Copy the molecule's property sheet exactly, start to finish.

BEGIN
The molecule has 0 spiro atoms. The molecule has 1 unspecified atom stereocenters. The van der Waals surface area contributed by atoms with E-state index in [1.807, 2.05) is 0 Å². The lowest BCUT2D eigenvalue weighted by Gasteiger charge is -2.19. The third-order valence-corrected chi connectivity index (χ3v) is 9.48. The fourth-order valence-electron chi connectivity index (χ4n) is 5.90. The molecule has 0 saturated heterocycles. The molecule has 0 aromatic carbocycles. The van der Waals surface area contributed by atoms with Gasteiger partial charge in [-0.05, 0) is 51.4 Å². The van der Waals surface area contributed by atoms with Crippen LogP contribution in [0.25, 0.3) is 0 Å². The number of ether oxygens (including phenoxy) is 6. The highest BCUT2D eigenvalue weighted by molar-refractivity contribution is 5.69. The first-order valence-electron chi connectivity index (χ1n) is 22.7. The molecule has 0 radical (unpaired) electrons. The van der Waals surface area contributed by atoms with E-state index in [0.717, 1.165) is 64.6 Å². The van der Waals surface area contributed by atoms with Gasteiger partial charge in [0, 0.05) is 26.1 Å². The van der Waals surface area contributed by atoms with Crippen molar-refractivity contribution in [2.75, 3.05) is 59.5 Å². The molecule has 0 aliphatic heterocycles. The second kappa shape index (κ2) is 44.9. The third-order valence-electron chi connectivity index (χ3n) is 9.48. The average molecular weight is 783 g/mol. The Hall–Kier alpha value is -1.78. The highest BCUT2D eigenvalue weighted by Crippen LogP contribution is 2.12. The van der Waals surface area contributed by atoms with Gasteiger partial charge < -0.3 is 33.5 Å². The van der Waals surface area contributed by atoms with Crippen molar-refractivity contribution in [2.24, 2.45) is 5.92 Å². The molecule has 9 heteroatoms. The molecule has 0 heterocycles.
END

The molecule has 0 spiro atoms. The molecule has 1 unspecified atom stereocenters. The van der Waals surface area contributed by atoms with E-state index in [1.807, 2.05) is 0 Å². The lowest BCUT2D eigenvalue weighted by Gasteiger charge is -2.19. The third-order valence-corrected chi connectivity index (χ3v) is 9.48. The fourth-order valence-electron chi connectivity index (χ4n) is 5.90. The molecule has 0 saturated heterocycles. The molecule has 0 aromatic carbocycles. The van der Waals surface area contributed by atoms with Gasteiger partial charge in [-0.05, 0) is 51.4 Å². The van der Waals surface area contributed by atoms with Crippen LogP contribution in [0.25, 0.3) is 0 Å². The number of ether oxygens (including phenoxy) is 6. The highest BCUT2D eigenvalue weighted by molar-refractivity contribution is 5.69. The first-order valence-electron chi connectivity index (χ1n) is 22.7. The molecule has 0 radical (unpaired) electrons. The van der Waals surface area contributed by atoms with E-state index in [0.717, 1.165) is 64.6 Å². The van der Waals surface area contributed by atoms with Gasteiger partial charge in [0, 0.05) is 26.1 Å². The van der Waals surface area contributed by atoms with Crippen molar-refractivity contribution in [2.75, 3.05) is 59.5 Å². The molecule has 0 aliphatic heterocycles. The second kappa shape index (κ2) is 44.9. The third-order valence-electron chi connectivity index (χ3n) is 9.48. The average molecular weight is 783 g/mol. The Hall–Kier alpha value is -1.78. The highest BCUT2D eigenvalue weighted by Crippen LogP contribution is 2.12. The van der Waals surface area contributed by atoms with Gasteiger partial charge < -0.3 is 33.5 Å². The van der Waals surface area contributed by atoms with Crippen molar-refractivity contribution in [2.24, 2.45) is 5.92 Å². The molecule has 9 heteroatoms. The molecule has 0 heterocycles.